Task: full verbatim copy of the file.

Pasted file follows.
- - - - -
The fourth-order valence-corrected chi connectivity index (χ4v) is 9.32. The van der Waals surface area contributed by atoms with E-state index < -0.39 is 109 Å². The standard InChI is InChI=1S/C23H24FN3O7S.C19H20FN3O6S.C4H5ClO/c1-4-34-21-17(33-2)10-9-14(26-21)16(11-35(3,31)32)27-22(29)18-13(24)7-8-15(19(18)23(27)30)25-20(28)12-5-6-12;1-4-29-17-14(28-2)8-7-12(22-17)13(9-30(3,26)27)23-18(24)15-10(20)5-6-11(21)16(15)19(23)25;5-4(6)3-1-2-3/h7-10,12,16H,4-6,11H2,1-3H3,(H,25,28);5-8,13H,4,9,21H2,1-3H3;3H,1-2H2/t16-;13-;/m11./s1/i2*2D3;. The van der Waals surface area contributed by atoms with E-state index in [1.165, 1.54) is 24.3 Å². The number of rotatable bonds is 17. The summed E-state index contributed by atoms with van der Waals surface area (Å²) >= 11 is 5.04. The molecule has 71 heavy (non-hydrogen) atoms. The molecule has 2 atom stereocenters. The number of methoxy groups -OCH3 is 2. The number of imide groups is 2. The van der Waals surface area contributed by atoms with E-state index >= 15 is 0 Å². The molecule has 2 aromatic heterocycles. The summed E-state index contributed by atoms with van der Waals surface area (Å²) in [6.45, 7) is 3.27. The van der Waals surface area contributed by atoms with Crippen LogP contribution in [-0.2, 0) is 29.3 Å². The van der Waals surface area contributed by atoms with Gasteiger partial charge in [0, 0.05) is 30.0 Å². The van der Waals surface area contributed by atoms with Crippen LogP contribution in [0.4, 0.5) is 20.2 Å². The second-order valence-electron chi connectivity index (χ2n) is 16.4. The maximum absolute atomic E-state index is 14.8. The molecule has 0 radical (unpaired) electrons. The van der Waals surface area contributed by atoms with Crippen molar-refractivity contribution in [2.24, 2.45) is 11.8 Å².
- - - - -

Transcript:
The fourth-order valence-corrected chi connectivity index (χ4v) is 9.32. The van der Waals surface area contributed by atoms with E-state index < -0.39 is 109 Å². The standard InChI is InChI=1S/C23H24FN3O7S.C19H20FN3O6S.C4H5ClO/c1-4-34-21-17(33-2)10-9-14(26-21)16(11-35(3,31)32)27-22(29)18-13(24)7-8-15(19(18)23(27)30)25-20(28)12-5-6-12;1-4-29-17-14(28-2)8-7-12(22-17)13(9-30(3,26)27)23-18(24)15-10(20)5-6-11(21)16(15)19(23)25;5-4(6)3-1-2-3/h7-10,12,16H,4-6,11H2,1-3H3,(H,25,28);5-8,13H,4,9,21H2,1-3H3;3H,1-2H2/t16-;13-;/m11./s1/i2*2D3;. The van der Waals surface area contributed by atoms with E-state index in [1.165, 1.54) is 24.3 Å². The number of rotatable bonds is 17. The summed E-state index contributed by atoms with van der Waals surface area (Å²) >= 11 is 5.04. The molecule has 71 heavy (non-hydrogen) atoms. The molecule has 2 atom stereocenters. The number of methoxy groups -OCH3 is 2. The number of imide groups is 2. The van der Waals surface area contributed by atoms with E-state index >= 15 is 0 Å². The molecule has 2 aromatic heterocycles. The summed E-state index contributed by atoms with van der Waals surface area (Å²) in [6.45, 7) is 3.27. The van der Waals surface area contributed by atoms with Crippen LogP contribution in [-0.2, 0) is 29.3 Å². The van der Waals surface area contributed by atoms with Gasteiger partial charge in [0, 0.05) is 30.0 Å². The van der Waals surface area contributed by atoms with Crippen LogP contribution in [0.4, 0.5) is 20.2 Å². The second-order valence-electron chi connectivity index (χ2n) is 16.4. The maximum absolute atomic E-state index is 14.8. The molecule has 0 radical (unpaired) electrons. The van der Waals surface area contributed by atoms with Crippen molar-refractivity contribution in [2.24, 2.45) is 11.8 Å².